Manga took a giant leap into its future on New Year’s Day 1963, when space-age cartoon images from Osamu Tezuka’s famed comic book “Tetsuwa Atomu (Astro Boy)” came to life in Japan’s first original animated TV series. This was the birth of anime, which has now mushroomed into a multi-billion-dollar global industry.

A year later, however, the same industry coughed up Garo, a 180 yen underground manga magazine, which, in many ways represented everything that Tezuka’s loveable “Astro Boy” was not, giving a voice to a generation of largely unknown underground manga artists and writers whose works were often laced with dark, satirical narratives and weird, surrealistic imagery.

When Missouri-born artist and curator Tim Evans first flipped through the dog-eared pages of an old Garo magazine in 1992 during his college years in California, not only was he introduced to the wilder side of Japanese manga culture, but also to a fresh and dynamic medium for visual expression that would profoundly alter his career.

“I always loved Garo because of its ardent commitment to political and aesthetic radicalism, and also because it was renowned for publishing the works of young and emerging cartoonists,” 34-year-old Evans says in an e-mail interview from the United States. “In a sense, Garo is a kind of a blueprint for my own artistic endeavors.”

Evans has now brought together selected works from more than 30 artists, mostly from Japan and the U.S., in an exhibition titled “Psionic Distortion” running Nov. 11-30 at the SuperDeluxe event space in Roppongi, Tokyo.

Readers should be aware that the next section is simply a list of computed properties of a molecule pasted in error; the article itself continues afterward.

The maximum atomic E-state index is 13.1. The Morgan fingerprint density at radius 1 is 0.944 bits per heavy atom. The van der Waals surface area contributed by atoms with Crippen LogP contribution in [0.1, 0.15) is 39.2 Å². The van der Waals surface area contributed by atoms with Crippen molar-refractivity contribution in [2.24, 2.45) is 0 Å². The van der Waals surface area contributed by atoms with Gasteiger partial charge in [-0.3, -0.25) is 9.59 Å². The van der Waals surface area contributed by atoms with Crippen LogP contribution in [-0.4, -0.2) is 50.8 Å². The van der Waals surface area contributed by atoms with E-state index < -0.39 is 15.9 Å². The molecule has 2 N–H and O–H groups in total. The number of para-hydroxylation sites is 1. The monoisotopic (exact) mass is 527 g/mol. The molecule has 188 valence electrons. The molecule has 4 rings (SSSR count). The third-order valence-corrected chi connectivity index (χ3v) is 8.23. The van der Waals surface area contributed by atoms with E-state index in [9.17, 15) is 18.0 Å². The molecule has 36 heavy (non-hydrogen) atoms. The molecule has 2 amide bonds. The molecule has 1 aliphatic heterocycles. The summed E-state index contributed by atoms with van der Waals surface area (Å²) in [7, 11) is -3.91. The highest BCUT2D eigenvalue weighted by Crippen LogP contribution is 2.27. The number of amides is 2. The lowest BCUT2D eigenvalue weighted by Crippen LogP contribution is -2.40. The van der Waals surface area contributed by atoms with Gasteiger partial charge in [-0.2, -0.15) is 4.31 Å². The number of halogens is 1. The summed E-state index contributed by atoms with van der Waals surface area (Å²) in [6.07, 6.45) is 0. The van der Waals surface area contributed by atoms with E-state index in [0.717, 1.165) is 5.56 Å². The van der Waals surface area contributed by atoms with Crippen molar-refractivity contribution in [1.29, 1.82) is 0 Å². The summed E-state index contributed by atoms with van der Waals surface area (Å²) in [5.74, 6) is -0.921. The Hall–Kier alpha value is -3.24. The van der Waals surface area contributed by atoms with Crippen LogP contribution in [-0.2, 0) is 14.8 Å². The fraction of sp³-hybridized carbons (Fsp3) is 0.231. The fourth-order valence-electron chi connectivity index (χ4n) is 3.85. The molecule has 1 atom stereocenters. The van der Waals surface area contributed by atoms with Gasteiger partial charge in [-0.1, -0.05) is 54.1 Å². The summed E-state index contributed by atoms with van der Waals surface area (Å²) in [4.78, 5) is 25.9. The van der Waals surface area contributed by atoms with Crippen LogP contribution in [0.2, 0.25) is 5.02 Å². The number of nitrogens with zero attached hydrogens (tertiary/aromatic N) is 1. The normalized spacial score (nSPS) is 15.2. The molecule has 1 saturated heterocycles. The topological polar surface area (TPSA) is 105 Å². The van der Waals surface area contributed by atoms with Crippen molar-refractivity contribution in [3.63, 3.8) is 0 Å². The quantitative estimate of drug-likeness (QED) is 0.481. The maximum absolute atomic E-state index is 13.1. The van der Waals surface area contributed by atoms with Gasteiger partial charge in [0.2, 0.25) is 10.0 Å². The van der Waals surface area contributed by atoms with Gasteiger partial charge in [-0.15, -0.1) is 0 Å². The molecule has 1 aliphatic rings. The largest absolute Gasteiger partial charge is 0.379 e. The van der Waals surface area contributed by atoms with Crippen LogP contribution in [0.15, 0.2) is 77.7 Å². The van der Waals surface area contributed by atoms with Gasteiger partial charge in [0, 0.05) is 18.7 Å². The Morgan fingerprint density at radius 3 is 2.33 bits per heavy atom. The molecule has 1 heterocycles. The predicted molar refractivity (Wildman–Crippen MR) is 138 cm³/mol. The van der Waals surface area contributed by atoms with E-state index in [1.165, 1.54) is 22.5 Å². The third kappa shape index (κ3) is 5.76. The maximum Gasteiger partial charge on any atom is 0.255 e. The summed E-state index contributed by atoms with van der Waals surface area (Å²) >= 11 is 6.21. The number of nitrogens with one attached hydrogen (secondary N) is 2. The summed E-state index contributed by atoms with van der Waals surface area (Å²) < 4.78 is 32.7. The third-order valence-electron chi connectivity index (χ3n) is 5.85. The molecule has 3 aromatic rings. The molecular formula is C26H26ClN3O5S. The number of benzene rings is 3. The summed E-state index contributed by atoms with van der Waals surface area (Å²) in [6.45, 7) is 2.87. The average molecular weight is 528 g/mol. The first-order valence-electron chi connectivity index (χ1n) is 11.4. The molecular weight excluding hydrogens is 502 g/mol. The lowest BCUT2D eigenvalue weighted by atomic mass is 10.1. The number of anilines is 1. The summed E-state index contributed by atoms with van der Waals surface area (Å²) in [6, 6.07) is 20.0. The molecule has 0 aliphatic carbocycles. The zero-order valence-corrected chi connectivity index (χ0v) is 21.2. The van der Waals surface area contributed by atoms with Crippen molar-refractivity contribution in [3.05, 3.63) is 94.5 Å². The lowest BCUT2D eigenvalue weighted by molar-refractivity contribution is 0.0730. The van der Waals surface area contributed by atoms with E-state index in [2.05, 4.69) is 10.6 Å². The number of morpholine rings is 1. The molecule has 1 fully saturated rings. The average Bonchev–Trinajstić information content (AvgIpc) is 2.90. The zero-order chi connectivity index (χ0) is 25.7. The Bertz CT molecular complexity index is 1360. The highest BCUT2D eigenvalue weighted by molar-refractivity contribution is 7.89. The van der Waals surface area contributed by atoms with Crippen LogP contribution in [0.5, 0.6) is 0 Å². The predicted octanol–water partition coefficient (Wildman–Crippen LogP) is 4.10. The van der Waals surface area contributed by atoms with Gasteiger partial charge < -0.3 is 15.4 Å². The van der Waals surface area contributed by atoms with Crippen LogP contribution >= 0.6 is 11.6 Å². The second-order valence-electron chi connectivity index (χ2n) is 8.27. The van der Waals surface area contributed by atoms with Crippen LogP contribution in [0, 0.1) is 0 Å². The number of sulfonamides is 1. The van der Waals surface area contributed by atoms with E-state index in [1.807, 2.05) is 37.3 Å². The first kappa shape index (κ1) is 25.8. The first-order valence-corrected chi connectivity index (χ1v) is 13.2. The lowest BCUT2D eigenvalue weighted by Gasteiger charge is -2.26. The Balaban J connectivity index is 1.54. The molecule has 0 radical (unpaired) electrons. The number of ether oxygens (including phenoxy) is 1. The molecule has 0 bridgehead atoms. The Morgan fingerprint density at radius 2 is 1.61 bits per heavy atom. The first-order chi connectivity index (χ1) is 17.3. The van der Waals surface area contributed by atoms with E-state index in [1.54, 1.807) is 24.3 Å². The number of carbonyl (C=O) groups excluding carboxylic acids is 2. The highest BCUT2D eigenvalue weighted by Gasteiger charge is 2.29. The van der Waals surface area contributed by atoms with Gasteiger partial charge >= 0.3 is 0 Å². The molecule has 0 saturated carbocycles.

The multi-media exhibition — which incorporates paintings, sculptures and segments from various artists’ comic books as well as live music events — features both the works of cutting-edge Japanese comics artists like Shintaro Kago and Akino Kondoh and artwork by manga-inspired artists from the States like Kenjji and Toby Barnes.

Another highlight will be the numerous video installations produced by popular visual artist Keiji Ito, which will be screened throughout the mostly admission-free 20-day exhibition. Ito, who recently created the poster art for “Expo 2005 Aichi, Japan,” will also lend his talents as a guest DJ for the opening party (which is open to all) on Nov. 10, and participate in a panel discussion with fellow artists the following evening (for both of which a small admission fee will be charged).

“Manga has served as a catalyst for self-expression and a powerful springboard in dynamic nihilism in the 21st century, in much the same way that jazz, blues and hip-hop grew out of very specific historical situations and consequently took on vibrant new forms in various parts of the world,” says Evans. “Psionic Distortion” aims to demonstrate how Japanese popular culture has been dispersed and transformed throughout the West (particularly in America), and is currently influencing a younger generation of artists.

If “Pikachu” — from the anime megahit “Pokemon” — is the new millennium’s answer to “Astro Boy,” then the eclectic circus of strange and subversive artifacts on display in “Psionic Distortion” is likewise Garo-esque in its aims.

Manga artist Shintaro Kago, who will contribute several illustrations from his manga book covers, certainly knows how to test the limits of what is art (and good taste) with his oftentimes sexually and politically charged manga comics. In one strikingly colorful image, uniformed Japanese schoolgirls wave the Hinomaru flag as Zero fighter planes circle the bright blue sky. One girl has an eyeball falling out of its socket from a gunshot blast to her head. Another hairless girl stands beside a wild-eyed and bloodied schoolmate in a state of purplish radioactive decomposition.